The costs of excessive regulatory burdens can stifle incentives for firms to innovate, invest and grow. In recent years, aid agencies and developing countries have been stepping up efforts to reduce numerous and lengthy regulatory procedures. However, the focus on aggregate measures of regulatory burden for a country and relying on measures of formal requirements misses a lot of the action.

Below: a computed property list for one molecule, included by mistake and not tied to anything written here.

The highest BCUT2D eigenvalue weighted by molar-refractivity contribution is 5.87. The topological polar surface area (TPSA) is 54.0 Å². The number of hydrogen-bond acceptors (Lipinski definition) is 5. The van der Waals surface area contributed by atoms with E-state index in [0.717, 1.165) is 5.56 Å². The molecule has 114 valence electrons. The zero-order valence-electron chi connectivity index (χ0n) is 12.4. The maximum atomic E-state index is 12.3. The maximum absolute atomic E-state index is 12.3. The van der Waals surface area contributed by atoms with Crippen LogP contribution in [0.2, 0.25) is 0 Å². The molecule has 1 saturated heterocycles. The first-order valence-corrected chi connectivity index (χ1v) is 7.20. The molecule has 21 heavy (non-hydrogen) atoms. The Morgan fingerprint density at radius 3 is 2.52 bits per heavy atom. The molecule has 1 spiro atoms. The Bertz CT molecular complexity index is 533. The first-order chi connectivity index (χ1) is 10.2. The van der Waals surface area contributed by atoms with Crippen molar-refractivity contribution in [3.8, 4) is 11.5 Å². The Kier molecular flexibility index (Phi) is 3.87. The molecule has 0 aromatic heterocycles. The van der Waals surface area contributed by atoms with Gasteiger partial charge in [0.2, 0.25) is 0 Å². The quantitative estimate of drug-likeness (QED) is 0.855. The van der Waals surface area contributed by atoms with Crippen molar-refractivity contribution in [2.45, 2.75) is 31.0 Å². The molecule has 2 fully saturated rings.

The World Bank has interviewed over 100,000 entrepreneurs and senior managers in over 100 countries as part of its Enterprise Surveys project. Among the measures collected is the de facto time it takes businesses to complete various interactions with the government (e.g., the time to get goods through customs, get a construction permit, or get an operating license). In the chart below, each vertical line represents a country, and the length of the line represents the distribution of time for firms to clear goods through customs. The first thing to notice is just how much variation there is – within individual countries. There are favored firms for whom it takes a couple of days to obtain permits or clear customs – and disfavored firms, for whom the wait can be weeks or even months. The variation within most countries is considerably larger than the differences in averages across countries.